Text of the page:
The second semester of my freshman year of college, I took a U.S. history course that focused on 1865 to the present. I figured it would be an easy A since I took AP U.S. history in high school and learned all of the material.
It was a pretty easy course, but I soon found out I did not learn some very important parts of our country’s history, especially pertaining to the history of the LGBT+ community.
I soon realized that many curriculums do not include the severity of the HIV and AIDS crisis and how many people died as a result of this crisis. I never knew that between 1980-2000, there had been over 448,000 deaths as a result of this epidemic.
I did not know that on Oct. 11, 1987, an AIDS Memorial Quilt was displayed on the National Mall in Washington, D.C., during the National March on Washington for Lesbian and Gay Rights in order to get the government to acknowledge the crisis and take action.
At the peak of the crisis, men and women died in tragic numbers, specifically gay and bisexual men. For a long time, the stigma of homosexuality kept the disease from being taken seriously. Many thought of it as a “gay” disease.
Some even went as far as to claim the epidemic signaled gay people’s punishment by God for their sinful activities. Many were not open about their homosexuality. Therefore, the stigma and silence, as well as the lack of education about the disease, led it to spread in mass numbers all across the country.
None of this information was taught to me, even though it is an important part of American history. Hundreds of thousands died — it was a huge nationwide crisis. Thankfully, the situation has improved drastically since the 1980s and 1990s, and deaths from the disease are lower.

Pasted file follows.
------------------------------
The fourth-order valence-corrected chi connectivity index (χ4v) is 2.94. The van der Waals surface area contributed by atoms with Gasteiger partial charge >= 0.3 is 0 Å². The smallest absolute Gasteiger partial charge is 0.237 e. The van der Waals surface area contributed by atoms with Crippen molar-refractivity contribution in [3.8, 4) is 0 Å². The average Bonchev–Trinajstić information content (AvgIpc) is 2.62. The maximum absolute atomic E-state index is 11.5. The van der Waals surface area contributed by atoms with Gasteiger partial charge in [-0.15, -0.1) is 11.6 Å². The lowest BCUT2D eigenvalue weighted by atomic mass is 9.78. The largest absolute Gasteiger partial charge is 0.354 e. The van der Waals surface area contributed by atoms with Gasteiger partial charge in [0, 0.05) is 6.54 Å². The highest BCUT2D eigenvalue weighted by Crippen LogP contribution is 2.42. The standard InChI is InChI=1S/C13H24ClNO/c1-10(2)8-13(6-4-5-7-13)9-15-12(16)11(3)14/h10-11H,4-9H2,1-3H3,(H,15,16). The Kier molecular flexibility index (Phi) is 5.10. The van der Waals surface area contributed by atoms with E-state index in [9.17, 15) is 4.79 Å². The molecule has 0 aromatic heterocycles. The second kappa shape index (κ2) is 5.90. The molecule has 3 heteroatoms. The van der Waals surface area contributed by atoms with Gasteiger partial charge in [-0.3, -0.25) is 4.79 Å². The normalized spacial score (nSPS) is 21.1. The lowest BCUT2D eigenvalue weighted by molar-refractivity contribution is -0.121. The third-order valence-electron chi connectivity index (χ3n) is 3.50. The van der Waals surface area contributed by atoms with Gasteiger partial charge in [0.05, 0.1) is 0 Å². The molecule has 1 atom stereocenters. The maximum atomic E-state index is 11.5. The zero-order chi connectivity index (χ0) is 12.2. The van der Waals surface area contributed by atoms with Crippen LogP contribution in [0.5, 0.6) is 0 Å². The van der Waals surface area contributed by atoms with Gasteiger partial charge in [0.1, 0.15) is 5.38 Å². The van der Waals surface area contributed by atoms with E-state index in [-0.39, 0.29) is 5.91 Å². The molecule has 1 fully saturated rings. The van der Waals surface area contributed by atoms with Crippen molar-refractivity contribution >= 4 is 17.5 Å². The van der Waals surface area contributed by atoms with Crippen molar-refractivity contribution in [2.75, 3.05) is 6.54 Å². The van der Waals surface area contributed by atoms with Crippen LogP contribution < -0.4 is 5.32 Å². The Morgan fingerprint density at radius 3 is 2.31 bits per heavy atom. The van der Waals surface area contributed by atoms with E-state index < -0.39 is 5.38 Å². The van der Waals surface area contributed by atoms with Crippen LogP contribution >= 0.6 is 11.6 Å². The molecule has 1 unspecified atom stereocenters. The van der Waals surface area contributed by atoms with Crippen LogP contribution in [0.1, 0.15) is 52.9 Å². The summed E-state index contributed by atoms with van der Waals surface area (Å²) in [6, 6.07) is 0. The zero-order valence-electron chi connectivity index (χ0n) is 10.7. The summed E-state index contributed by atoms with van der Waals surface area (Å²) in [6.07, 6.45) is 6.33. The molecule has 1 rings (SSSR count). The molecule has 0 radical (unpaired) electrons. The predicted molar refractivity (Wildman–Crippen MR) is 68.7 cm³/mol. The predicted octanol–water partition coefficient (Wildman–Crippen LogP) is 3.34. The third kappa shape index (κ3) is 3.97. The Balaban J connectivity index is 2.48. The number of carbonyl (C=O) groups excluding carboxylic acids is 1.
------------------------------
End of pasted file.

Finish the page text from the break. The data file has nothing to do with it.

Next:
In a recent New York Times opinion piece by HIV and AIDS specialist Dr. Charlene Flash, it is evident that we still have a long way to go in both medicine and education. She points out many urban areas have made large progressions in decreasing the number of people infected by HIV and, in turn, drastically reduced the death rate.
While this is all good news, she also draws attention to the fact the south is far behind in fighting the disease, where more than half of the new infections and nearly half of the deaths related to HIV come from.
Furthermore, Flash shows the demographics of who is affected by HIV has switched to be mostly African Americans and Hispanics, with African Americans representing 44 percent of the people infected. In fact, HIV was the fifth leading cause of death for black women ages 35-44 in 2016.
Science has come so far in the field of HIV and AIDS, and people no longer need to suffer and die if they receive the proper treatment and medicine. It is unacceptable that a certain part and certain demographics of our country are not receiving life-saving medicine that should be readily available.
Part of this problem is the lack of education and stigma, since pre-exposure medicines such as PrEP, which drastically reduces the chances of getting HIV, can be subsidized for high-risk demographics. Yet only 1 percent of eligible African Americans and about 3 percent of Latinos are using PrEP, according to NAM.
If we spread educational resources to the south to educate people on how the disease spreads, how to prevent it, when to get tested and what to do once diagnosed, the contraction and death rates would decrease.
The stigma needs to be erased, as well. It is not a gay disease or a punishment, and it is not only transmitted sexually. Additionally, sex education and the conversation surrounding sex needs to be opened up and talked about more often.
This disease has plagued the world for too long. There are solutions to prevent much of its spreading. America just needs to keep pushing in every part of the country, for every demographic, to have it eradicated.